Stanley Perrie

Stanley sustained multiple shrapnel wounds throughout his body as well as skull fracture to the base of his skull.

Stanley Perrie was born on February 20, 1895 in the farming community of Treherne, Manitoba. His parents James and Eliza Perrie had 3 other children Alex, John and Mary. His mother died in 1910 and his sister Mary took over her mother’s role of cooking, cleaning and looking out for her older brothers until James remarried in 1914.

In January 1916 at the age of 21, Stanley enlisted where he started out with the 222nd Battalion. In November 1916 he sailed from Halifax for England on board the S.S. Olympic. After arriving in England and just prior to leaving for France, he was transferred to the 8th Battalion. In February 1917 as part of the Canadian contingent he was transferred yet again, this time to the 2nd Tunneling Company which was tasked with constructing the tunnels and trenches below Vimy Ridge as well as other strategic locations along the front line trenches including Ypres, Mount Sorrel and Reningelst, which is near Flanders Field in Belgium. In June 1917, his unit was at Mount Sorrel, which would eventually take possession of an underground German tunnel system that would eventually be connected to their own tunnels and was used to bring in reinforcements. Then at the end of July 1917 while still in the Reningelst area, his unit was divided into three parties to conduct maintenance in the dug-outs while enemy airplanes dropped bombs in the vicinity. He stayed with this company through until mid August 1917 where he rejoined the 8th Battalion.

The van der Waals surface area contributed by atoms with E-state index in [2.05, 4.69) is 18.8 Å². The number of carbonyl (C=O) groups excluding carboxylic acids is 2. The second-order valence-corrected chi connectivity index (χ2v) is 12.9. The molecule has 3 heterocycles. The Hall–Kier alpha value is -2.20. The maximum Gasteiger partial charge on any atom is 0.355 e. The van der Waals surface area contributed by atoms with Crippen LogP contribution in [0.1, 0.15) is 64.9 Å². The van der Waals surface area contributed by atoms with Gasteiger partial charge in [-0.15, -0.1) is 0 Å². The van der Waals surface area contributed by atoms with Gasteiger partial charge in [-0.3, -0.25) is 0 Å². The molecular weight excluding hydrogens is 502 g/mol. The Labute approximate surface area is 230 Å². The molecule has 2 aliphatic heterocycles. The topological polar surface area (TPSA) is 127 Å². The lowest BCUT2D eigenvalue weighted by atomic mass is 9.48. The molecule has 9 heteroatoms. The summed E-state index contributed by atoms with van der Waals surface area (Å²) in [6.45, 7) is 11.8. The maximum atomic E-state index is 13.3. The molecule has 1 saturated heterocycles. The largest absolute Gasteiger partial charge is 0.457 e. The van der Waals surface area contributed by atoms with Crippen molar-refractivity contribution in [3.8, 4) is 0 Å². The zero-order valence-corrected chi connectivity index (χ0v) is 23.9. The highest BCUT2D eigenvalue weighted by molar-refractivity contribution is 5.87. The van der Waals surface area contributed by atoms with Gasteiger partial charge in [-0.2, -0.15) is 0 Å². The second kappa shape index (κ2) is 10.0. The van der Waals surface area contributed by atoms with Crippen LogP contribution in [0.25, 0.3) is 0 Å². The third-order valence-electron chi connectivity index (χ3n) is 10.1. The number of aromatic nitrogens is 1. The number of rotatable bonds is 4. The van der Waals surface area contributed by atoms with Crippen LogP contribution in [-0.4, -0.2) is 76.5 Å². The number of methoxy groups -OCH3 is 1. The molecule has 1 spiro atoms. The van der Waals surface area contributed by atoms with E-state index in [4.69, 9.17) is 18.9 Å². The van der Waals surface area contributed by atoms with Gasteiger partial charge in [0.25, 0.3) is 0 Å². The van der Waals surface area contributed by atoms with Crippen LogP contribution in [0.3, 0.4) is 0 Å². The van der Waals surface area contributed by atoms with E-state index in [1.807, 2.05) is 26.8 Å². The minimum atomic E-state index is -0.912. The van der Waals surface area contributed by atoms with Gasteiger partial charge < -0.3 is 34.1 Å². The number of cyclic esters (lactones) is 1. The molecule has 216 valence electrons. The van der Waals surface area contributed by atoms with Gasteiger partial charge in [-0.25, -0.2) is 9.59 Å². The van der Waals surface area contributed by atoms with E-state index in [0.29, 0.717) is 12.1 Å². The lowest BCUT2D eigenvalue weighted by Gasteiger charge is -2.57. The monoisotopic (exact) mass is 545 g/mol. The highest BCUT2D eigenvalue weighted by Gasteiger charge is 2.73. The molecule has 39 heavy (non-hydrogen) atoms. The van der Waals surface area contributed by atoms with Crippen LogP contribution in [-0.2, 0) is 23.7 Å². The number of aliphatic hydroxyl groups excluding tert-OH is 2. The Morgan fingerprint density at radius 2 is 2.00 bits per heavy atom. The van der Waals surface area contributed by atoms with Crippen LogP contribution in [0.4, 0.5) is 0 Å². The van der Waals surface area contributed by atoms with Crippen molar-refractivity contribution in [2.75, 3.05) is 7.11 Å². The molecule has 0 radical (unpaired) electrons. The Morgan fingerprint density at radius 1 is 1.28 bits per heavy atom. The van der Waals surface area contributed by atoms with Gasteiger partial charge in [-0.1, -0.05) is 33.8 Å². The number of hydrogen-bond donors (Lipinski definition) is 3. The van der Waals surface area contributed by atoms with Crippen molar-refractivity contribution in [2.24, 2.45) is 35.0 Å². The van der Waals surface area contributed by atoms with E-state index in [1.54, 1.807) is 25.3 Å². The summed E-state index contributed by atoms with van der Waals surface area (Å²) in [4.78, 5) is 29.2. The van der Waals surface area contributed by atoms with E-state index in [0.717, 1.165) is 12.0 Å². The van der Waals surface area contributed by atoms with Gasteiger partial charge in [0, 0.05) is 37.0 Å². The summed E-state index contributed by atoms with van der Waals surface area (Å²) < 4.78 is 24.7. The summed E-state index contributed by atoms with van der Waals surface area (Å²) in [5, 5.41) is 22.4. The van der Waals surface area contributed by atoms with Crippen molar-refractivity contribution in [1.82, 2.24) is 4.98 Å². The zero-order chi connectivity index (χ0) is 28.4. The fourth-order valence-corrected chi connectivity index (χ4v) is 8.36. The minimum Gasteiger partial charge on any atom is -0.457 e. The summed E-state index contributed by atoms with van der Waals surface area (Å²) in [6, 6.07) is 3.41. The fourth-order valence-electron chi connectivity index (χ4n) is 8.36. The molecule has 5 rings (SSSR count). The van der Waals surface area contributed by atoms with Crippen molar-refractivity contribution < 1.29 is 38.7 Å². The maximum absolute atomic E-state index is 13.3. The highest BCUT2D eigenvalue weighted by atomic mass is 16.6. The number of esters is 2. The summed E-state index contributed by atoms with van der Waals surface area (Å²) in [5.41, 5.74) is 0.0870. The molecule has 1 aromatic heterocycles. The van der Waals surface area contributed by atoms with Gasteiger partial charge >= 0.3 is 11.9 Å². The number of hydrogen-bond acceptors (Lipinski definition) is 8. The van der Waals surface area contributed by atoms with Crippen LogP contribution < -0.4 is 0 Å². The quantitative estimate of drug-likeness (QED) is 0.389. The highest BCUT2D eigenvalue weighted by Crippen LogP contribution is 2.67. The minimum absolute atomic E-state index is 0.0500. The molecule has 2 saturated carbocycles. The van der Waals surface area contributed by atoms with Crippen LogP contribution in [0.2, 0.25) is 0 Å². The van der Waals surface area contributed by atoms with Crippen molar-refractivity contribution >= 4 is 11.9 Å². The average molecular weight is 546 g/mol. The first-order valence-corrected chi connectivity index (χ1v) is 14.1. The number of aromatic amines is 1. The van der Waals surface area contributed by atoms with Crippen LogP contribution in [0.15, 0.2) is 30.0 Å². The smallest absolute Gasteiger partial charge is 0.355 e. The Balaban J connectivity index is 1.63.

From August 1917 through to the end of February 1918 his unit was involved in day-to-day operations in Northern France. In March, the 8th Battalion was fighting near the front line near the towns of Bracquemont and Lens which are located in northern France near the Belgium/France border. While conditions in the trenches were very muddy they were starting to dry up.

Early on the morning of March 9th the Brigade raided the enemy’s trenches and returned a short time later. The Germans retaliated with gas and explosive shells, some falling on the Brigade’s front line. Stanley sustained multiple shrapnel wounds throughout his body as well as skull fracture to the base of his skull. He was initially listed as being with his unit as there was no record of him being on the casualty list. It was later discovered that he had been transported to the 3rd Field Ambulance Depot where he later died of his wounds. He is buried in Aix-Noulette Communal Cemetery Extension near the towns of Aix-Noulette and Bethune, France.

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